Friday, March 20, 2009

MLS: Vancouver and Portland rekindle West Coast rivalry

Today's announcement [Jose Romero, The Seattle Times] of Portland as the 18th MLS franchise could mean great things for the league, especially considering how Vancouver was named as the 17th franchise [Marc Weber, The Province] on Wednesday. Of course, there are many great reasons behind this pairing, but one of the most interesting is the history between the cities. Way back when Duane first called the race for Vancouver and Portland on March 3, his MLS source stated that the decision was made due to "stadium plan, political support and geographical factors". The stadium plans and political support are obviously crucial, but much ink has been spilled about them already, so it's those geographical factors that deserve further examination.

Vancouver, Portland and Seattle have had a natural soccer rivalry since the days of the old NASL, and that rivalry has carried on through the USL; all three cities had USL teams from 2001-2008, rekindling the old flame. Moreover, the geography of the region is well-suited to rivalries; it usually takes about two and a half hours to drive from Vancouver to Seattle and just under three hours to go from Seattle to Portland. Thus, there's been plenty of travelling support for all of these teams at the USL level, and that tends to make the games much more interesting. One of my favourite Whitecaps games last summer was their 2-1 victory over the Timbers, complete with about 30 Portland fans who made the six-hour trek north for the match armed with drums, horns and high spirits. A good crowd of away supporters adds a lot to a match and galvanizes the home fans, so that was great to see. Imagine how much more exciting those trips will be with all three teams in MLS.

Rivalries are crucial to building, expanding and selling sports in this day and age. There's a big reason why Arsenal-Tottenham or Real Madrid-Barcelona clashes are much more anticipated than your typical game. It's not just soccer, either; the Yankees and Red Sox have driven much of Major League Baseball's popularity, the regular Maple Leafs-Canadiens clashes in the 1950s and 60s helped Hockey Night in Canada take over the Saturday night airwaves and the Lakers and Celtics were a huge factor in the rise of the NBA. Those matchups draw huge amounts of fan and media interest, which leads to more people in the stands, more viewers of the TV broadcasts, more rights/advertising fees and dramatically increased profits.

However, MLS has had a tougher time developing rivalries. Yes, there still are plenty of hated opponents for each team, and I'm sure the readers of this blog could provide quite the list. The problem is that most of them haven't really jumped from the sphere of the diehard fans to the sphere of the general public, which is what you need to see real economic benefits from rivalries. Like in other sports, the hardcore supporters will often tune in to each and every game their team plays regardless of opponent, but the Yankees-Red Sox or Celtics-Lakers clashes go beyond that and reel in members of the general public who may not even follow the league or the sport all that closely.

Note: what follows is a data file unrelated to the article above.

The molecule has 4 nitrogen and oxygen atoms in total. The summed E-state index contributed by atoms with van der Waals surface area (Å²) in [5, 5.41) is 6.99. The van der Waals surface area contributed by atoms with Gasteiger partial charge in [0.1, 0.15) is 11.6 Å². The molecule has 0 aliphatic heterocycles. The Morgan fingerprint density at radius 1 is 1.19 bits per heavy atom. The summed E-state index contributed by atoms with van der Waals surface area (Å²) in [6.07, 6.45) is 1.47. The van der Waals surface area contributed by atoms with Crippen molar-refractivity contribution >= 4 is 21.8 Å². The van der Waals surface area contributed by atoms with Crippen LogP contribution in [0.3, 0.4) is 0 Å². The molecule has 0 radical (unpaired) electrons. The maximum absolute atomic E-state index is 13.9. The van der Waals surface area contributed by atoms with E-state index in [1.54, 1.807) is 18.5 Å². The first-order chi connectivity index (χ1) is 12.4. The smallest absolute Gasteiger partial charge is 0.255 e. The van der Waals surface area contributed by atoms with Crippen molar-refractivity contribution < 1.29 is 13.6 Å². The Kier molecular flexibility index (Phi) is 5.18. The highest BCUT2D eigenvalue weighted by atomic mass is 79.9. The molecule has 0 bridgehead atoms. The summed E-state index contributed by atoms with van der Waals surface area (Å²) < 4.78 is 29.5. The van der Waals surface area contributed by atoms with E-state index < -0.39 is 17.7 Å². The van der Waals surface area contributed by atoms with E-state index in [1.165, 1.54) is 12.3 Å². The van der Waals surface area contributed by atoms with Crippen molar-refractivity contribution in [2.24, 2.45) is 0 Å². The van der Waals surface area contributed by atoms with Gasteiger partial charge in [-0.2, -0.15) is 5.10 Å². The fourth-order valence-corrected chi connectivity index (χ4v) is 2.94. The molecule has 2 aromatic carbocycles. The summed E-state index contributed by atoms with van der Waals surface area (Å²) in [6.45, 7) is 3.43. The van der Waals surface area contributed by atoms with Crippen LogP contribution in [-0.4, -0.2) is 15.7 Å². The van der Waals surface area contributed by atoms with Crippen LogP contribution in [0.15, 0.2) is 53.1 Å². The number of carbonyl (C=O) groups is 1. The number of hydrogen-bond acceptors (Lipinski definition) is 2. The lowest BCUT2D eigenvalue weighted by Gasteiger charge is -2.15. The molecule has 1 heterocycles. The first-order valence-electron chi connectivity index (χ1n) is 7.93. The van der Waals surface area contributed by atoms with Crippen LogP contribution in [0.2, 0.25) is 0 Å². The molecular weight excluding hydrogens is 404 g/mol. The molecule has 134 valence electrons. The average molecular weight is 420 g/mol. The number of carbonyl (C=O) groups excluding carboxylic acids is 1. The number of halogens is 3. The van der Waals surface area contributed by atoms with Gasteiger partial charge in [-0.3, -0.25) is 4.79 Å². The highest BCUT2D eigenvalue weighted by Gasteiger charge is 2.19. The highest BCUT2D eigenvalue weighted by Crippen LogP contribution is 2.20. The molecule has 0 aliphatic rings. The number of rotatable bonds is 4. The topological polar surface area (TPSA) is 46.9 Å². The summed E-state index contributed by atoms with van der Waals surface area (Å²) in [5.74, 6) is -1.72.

In my mind, there's a good chance that Vancouver-Seattle-Portland could have the potential to draw in those casual fans, certainly on a local level and perhaps on a larger scale. There are several crucial reasons why. For one, these cities all have a significant population base of their own but also have the potential to pull in fans from their suburbs and the remainder of their state or province. Another key point is that each city only has one to two other professional teams competing for media and fan attention in season; the Canucks (NHL) and Lions (CFL) in Vancouver, the Seahawks (NFL) and Mariners (MLB) in Seattle and the Blazers (NBA) and Beavers (Triple-A baseball) in Portland. Most of those seasons don't overlap significantly with MLS; the NHL and NBA are there for the first couple of months (depending on how far your team goes into the playoffs), while there's a bit of NFL overlap at the end of the season. Baseball and the CFL bring more of an overlap, but the CFL is one game a week which can be avoided with careful scheduling (and that's made easier by the shared MLS/CFL stadium) and there are so many baseball games in a season that an individual one doesn't usually get a huge amount of attention or coverage.